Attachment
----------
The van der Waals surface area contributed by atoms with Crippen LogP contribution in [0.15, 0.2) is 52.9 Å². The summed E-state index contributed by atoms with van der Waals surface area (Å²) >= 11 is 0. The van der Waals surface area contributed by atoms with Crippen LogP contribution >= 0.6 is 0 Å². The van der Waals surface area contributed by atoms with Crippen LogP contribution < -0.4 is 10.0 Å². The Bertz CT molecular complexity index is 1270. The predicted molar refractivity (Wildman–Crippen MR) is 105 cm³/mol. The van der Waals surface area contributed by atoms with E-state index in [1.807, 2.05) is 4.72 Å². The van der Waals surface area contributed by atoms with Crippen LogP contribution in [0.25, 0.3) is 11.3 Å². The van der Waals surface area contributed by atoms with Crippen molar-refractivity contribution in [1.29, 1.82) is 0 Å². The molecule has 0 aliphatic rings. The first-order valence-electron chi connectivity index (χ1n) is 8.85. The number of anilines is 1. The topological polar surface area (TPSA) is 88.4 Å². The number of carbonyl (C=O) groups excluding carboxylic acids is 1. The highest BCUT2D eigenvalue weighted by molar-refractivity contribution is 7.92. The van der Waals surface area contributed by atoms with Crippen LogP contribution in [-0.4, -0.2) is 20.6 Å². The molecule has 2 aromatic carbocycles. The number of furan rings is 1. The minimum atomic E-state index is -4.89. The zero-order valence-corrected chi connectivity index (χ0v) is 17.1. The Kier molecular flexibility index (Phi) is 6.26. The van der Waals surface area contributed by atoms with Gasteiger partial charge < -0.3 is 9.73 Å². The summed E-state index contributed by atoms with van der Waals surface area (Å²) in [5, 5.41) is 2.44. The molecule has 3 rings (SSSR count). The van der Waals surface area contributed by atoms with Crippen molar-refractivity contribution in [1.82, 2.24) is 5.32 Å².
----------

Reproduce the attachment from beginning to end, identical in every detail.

The van der Waals surface area contributed by atoms with Crippen LogP contribution in [0.15, 0.2) is 52.9 Å². The summed E-state index contributed by atoms with van der Waals surface area (Å²) >= 11 is 0. The van der Waals surface area contributed by atoms with Crippen LogP contribution >= 0.6 is 0 Å². The van der Waals surface area contributed by atoms with Crippen LogP contribution < -0.4 is 10.0 Å². The Bertz CT molecular complexity index is 1270. The predicted molar refractivity (Wildman–Crippen MR) is 105 cm³/mol. The van der Waals surface area contributed by atoms with E-state index in [1.807, 2.05) is 4.72 Å². The van der Waals surface area contributed by atoms with Crippen LogP contribution in [0.25, 0.3) is 11.3 Å². The van der Waals surface area contributed by atoms with Crippen molar-refractivity contribution in [1.29, 1.82) is 0 Å². The molecule has 0 aliphatic rings. The first-order valence-electron chi connectivity index (χ1n) is 8.85. The number of anilines is 1. The topological polar surface area (TPSA) is 88.4 Å². The number of carbonyl (C=O) groups excluding carboxylic acids is 1. The highest BCUT2D eigenvalue weighted by molar-refractivity contribution is 7.92. The van der Waals surface area contributed by atoms with Crippen LogP contribution in [-0.4, -0.2) is 20.6 Å². The molecule has 2 aromatic carbocycles. The number of furan rings is 1. The minimum atomic E-state index is -4.89. The zero-order valence-corrected chi connectivity index (χ0v) is 17.1. The Kier molecular flexibility index (Phi) is 6.26. The van der Waals surface area contributed by atoms with Gasteiger partial charge < -0.3 is 9.73 Å². The summed E-state index contributed by atoms with van der Waals surface area (Å²) in [5, 5.41) is 2.44. The molecule has 3 rings (SSSR count). The van der Waals surface area contributed by atoms with Crippen molar-refractivity contribution in [1.82, 2.24) is 5.32 Å².